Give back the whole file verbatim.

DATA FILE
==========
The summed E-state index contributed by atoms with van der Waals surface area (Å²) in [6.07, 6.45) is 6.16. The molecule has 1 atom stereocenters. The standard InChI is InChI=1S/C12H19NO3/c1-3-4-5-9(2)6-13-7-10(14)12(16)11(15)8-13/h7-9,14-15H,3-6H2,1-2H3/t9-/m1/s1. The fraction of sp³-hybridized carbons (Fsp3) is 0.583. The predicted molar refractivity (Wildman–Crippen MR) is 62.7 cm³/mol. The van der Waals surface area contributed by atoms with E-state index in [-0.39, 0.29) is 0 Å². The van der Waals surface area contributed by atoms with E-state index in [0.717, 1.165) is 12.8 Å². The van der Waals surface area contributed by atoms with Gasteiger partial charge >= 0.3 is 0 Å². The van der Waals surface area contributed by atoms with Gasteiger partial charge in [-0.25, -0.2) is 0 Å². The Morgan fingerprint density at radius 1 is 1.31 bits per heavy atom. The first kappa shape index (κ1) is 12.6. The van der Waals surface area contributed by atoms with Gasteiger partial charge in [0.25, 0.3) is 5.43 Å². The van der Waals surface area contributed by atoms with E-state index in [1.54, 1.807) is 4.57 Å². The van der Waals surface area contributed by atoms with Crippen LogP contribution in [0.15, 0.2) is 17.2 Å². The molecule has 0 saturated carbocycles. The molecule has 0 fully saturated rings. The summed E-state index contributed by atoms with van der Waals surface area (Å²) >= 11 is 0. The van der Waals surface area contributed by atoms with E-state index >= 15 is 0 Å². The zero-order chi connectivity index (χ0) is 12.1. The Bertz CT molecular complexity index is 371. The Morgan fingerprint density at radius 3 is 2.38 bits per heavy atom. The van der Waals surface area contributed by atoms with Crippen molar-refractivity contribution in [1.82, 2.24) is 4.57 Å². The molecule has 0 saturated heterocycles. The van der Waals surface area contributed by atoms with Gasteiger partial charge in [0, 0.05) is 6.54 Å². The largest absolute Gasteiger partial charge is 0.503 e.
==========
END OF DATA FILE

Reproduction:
The summed E-state index contributed by atoms with van der Waals surface area (Å²) in [6.07, 6.45) is 6.16. The molecule has 1 atom stereocenters. The standard InChI is InChI=1S/C12H19NO3/c1-3-4-5-9(2)6-13-7-10(14)12(16)11(15)8-13/h7-9,14-15H,3-6H2,1-2H3/t9-/m1/s1. The fraction of sp³-hybridized carbons (Fsp3) is 0.583. The predicted molar refractivity (Wildman–Crippen MR) is 62.7 cm³/mol. The van der Waals surface area contributed by atoms with E-state index in [-0.39, 0.29) is 0 Å². The van der Waals surface area contributed by atoms with E-state index in [0.717, 1.165) is 12.8 Å². The van der Waals surface area contributed by atoms with Gasteiger partial charge >= 0.3 is 0 Å². The van der Waals surface area contributed by atoms with Gasteiger partial charge in [-0.25, -0.2) is 0 Å². The Morgan fingerprint density at radius 1 is 1.31 bits per heavy atom. The first kappa shape index (κ1) is 12.6. The van der Waals surface area contributed by atoms with Gasteiger partial charge in [0.25, 0.3) is 5.43 Å². The van der Waals surface area contributed by atoms with E-state index in [1.54, 1.807) is 4.57 Å². The van der Waals surface area contributed by atoms with Crippen LogP contribution in [0.15, 0.2) is 17.2 Å². The molecule has 0 saturated carbocycles. The molecule has 0 fully saturated rings. The summed E-state index contributed by atoms with van der Waals surface area (Å²) >= 11 is 0. The van der Waals surface area contributed by atoms with E-state index >= 15 is 0 Å². The zero-order chi connectivity index (χ0) is 12.1. The Bertz CT molecular complexity index is 371. The Morgan fingerprint density at radius 3 is 2.38 bits per heavy atom. The van der Waals surface area contributed by atoms with Crippen molar-refractivity contribution in [1.82, 2.24) is 4.57 Å². The molecule has 0 saturated heterocycles. The van der Waals surface area contributed by atoms with Gasteiger partial charge in [0, 0.05) is 6.54 Å². The largest absolute Gasteiger partial charge is 0.503 e.